Tax Returns & Supporting Items – should be kept at least seven years. Supporting documents include receipts, mileage logs, spreadsheets, paid invoices and canceled checks.



Gasoline & Oil Prices Projected To Rise – Commodities Update

Each month, the Energy Information Agency (EIA) tracks the price of gasoline nationwide as well as how much households (consumers) are buying overall.

The EIA expects gasoline prices to start rising this year, while continuing to head higher into 2017 as demand picks up and supply levels drop. Gasoline prices had been falling because of lower crude oil prices, which account for about two-thirds of the price U.S. drivers pay for a gallon of gasoline.

Increases in fuel economy are also contributing to lower fuel expenditures, as cars and trucks are more efficient and travel farther on a gallon of gasoline. According to the Environmental Protection Agency, the production-weighted fuel economy of cars has increased from 23.1 miles per gallon for 2005 cars to almost 28 mpg for 2014 cars, an increase of over 20%. Similarly, the fuel economy for trucks has increased 19%, from 16.9 mpg to 20.1 mpg in the same timeframe.

The Consumer Price Index (CPI), a statistical measure of inflation, has gasoline accounting for 5.1% of consumer spending as of October 2014. Reductions in gasoline prices ultimately impact the relative weight of gasoline compared to other expenditures such as shelter, clothing, food, and entertainment in price indices compiled by the Bureau of Labor Statistics (BLS) and the Bureau of Economic Analysis.

The demand for gasoline is very price inelastic over short time periods, meaning changes in price have little impact on the number of gallons used. Falling gasoline prices allow households to spend their income on other goods and services, pay down debt, and/or increase savings. However, the longer prices remain low, the more time households have to plan for driving vacations and decide on where to spend their excess money.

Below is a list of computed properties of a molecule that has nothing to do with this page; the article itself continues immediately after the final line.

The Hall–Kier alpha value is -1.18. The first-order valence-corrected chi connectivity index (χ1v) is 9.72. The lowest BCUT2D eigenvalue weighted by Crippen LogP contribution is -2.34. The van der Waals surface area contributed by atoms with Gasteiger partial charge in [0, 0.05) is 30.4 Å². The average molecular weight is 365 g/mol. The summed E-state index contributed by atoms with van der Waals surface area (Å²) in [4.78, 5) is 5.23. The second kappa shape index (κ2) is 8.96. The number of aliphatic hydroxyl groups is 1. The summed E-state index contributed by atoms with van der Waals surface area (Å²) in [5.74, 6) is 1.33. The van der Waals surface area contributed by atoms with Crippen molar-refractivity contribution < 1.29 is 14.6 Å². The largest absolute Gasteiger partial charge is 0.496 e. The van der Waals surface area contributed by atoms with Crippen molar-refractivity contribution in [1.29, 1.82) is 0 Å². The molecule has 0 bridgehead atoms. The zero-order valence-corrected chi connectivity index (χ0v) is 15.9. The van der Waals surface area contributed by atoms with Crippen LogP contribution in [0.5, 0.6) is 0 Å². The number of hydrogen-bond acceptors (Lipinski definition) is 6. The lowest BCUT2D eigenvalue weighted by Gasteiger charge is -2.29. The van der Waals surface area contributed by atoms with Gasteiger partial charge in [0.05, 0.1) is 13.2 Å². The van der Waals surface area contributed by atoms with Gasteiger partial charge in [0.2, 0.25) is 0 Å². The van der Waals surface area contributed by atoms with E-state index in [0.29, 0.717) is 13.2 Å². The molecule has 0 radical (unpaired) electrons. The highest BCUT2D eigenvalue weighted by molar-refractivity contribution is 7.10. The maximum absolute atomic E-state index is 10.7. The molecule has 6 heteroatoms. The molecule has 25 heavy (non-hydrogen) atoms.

Sources: EIA, Commerce Dept., BLS, EPA


Who Owns Gold – Commodities Market Overview

Many believe that Russian President Putin is trying to distance his country from its reliance on the U.S. dollar, which is the primary currency used to trade oil and other major commodities worldwide.

Over the past five years, Russia has been increasing its stockpile of gold bullion significantly, to over a value of $44 billion.

There have been instances when countries have imposed exchange controls or a freeze on assets, such as on foreign securities. Gold provides the essential liquidity in these circumstances. Thus central banks from around the world accumulate and hold gold to afford such benefits.

For thousands of years, gold has been one of the most sought after metals in the world. It was first used as jewelry as early as 2600 BC in ancient Mesopotamia, what today is Iraq. Gold was introduced to dentistry in 600 BC, and has since then been introduced to various other applications. Several industries such as electronics, food, medical, and manufacturing all utilize gold in some fashion. Most notably, gold plays a significant role in the international monetary markets, where countries worldwide hold gold as a reserve. Holding gold as a reserve provides diversification among assets, economic security, and liquidity.

Gold is a unique asset in that it is no one else’s liability and, is not directly influenced by the economic policies of any individual country. Its status cannot, therefore, be undermined by inflation in a reserve currency country.

According to the World Gold Council, the ten countries with the largest percentage of reserves in gold include Germany, Italy, France, China, and India, with the United States holding the largest amount of reserves.

Based in the UK, with operations in India, the Far East, Europe and the U.S., the World Gold Council is an association whose 23 members comprise the world’s leading gold mining companies, representing approximately 60% of global corporate gold production.

Sources: CIA Factbook, World Gold Council